The very day I am writing this note, The Courier of yesterday, (Wednesday October the 26th) brings a most shocking account of imposture and credulity, which has happened in the neighbourhood of Leeds. Willium Perigo, of Bramley, applied to Mary Bateman, of Campfield, in August 1806, to cure his Wife of some complaint. Mary declined to undertake the cure herself; but said, that she had a friend at Scarbro', a Miss Blyth, who could “read the stars,” and collect the knowledge requisite to remove all corporeal and mental maladies, Mary Bateman was the pretended medium through

which all communications were to pass; and she obtained from them money, and various articles, at different times, amounting to a very considerable sum, till fearing their discontent, and her being discovered, under the pretence of giving them a powder, in a pudding, as a charm, she administered poison to them, of which the wife died, and Perigo's constitution was ruined, and he lost the use of his limbs. M. Bateman, who has a husband and several children, is committed to gaol to take her trial.

F. p. 30. The objections of Mrs. More and of Mr. Hill, appear to me, to apply only to what I conceive to be the abuse of prayers on the Stage : “ It is perhaps one of the most invincible objections to many Tragedies, otherwise not very exceptionable, that the awful and tremendous name of the infinitely glorious God is shamefully and almost incessantly introduced in various scenes, both in the way of asseveration, and of invocation.” Mrs. M.'s Preface, p. 26.

“ The next charge which equally rests against almost all theatrical exhibitions, is the horrid profanation of THE SACRED NAME of God. Whether our minds ought to be more disgusted at the light and frothy style in which the Comedian sports with THAT SACRED NAME,—or, whether the like profaneness adopted in the solemn grimace of Tragedy, may not be still more offensive than the former, might be difficult to determine. For can any thing be more shocking, than when the tragic actor, at times, can bend his knee in his mock devotions, as in the presence of the eternal God, in language apparently the most solemn, though on a subject, perhaps the most insulting to the purity and holiness of the divine existence." R. Hill's Warning, p. 16.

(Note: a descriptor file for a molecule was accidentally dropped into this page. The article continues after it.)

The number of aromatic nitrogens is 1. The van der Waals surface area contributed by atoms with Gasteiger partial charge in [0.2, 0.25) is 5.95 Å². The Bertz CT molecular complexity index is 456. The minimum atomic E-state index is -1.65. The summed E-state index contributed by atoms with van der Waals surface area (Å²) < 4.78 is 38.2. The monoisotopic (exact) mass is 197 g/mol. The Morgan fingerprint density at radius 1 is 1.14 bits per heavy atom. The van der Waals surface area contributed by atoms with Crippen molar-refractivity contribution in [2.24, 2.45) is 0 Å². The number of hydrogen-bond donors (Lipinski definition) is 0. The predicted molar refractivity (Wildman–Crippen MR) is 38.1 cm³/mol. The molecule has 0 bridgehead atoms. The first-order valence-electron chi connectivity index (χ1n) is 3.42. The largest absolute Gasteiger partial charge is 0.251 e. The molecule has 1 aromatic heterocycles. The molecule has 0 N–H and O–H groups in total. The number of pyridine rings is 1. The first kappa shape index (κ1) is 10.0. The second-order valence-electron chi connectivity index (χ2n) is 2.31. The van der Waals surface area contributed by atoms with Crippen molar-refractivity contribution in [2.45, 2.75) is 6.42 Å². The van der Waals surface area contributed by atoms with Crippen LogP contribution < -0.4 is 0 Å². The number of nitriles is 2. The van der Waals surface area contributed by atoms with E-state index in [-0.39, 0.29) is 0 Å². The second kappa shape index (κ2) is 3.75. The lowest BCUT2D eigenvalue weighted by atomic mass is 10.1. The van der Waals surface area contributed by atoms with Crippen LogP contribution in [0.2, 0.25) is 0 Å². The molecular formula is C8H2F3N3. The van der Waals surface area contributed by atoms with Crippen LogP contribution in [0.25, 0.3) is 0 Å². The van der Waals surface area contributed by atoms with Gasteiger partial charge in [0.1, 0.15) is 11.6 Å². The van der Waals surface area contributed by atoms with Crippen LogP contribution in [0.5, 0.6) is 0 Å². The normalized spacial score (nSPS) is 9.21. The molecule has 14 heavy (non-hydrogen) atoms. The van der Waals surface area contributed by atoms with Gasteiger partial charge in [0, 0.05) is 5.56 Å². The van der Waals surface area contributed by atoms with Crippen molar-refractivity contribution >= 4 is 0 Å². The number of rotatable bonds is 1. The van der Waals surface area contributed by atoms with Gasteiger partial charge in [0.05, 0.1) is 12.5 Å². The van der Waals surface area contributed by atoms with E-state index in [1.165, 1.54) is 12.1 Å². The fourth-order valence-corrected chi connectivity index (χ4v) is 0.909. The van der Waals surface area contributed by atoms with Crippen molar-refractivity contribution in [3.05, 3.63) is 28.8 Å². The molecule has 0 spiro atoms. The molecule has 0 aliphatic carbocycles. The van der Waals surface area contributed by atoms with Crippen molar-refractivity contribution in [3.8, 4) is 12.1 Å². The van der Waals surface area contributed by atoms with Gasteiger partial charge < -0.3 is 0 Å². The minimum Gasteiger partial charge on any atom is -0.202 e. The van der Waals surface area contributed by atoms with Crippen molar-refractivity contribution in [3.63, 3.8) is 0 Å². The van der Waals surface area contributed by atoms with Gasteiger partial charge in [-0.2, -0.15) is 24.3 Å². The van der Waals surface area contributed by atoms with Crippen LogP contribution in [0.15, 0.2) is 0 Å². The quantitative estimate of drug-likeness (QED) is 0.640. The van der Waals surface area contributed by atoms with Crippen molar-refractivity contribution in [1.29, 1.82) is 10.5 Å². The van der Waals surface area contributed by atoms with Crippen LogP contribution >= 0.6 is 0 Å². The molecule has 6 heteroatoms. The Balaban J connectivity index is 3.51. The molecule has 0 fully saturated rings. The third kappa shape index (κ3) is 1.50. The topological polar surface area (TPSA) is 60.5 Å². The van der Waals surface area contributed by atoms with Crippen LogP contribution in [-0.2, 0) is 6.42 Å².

Mr. Styles, however, condemns them entirely: “What has a fictitious character on the Stage to do with Heaven?” p. 92. See also p. 95.

My reasons for admitting prayers, under certain restrictions, are given in the Sermon. In addition to what I have there said, I will observe, that

prayers and addresses to the Deity are introduced into our Oratorios, which, as I have before observed, (see p. 10 and 40) are dramatic representations; yet I never heard any one find fault with these. The objection then seems to be against the manner of introducing them, not against the thing itself, and I will therefore bring forward some instances of prayers, which I think are wrong, and some which I consider as right.

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In the first place, then, I would not allow of prayers offered to false objects, or to the true object upon a wrong occasion.* Imogen, in Cymbeline, when she is in bed and about to go to sleep, says,

To your protection I commend me, Gods!
From fairies, and the tempters of the night,
Guard me, beseech you.

A. II. S. 3. Here the prayer is addressed to the wrong object, and admits the existence of Fairies,

Macduft, after hearing of the murder of his wife and children by Macbeth, says,

Gentle Heaven,
Cut short all intermission ; front to front,
Bring thou this fiend of Scotland, and myself,
Within my sword's length set him; if he 'scape,
Heaven forgive him too!

A. IV. S. 3. which implies a wish, that Heaven may not forgive him; which, notwithstanding the injuries Macduff had sustained, is certainly an unchristian wish.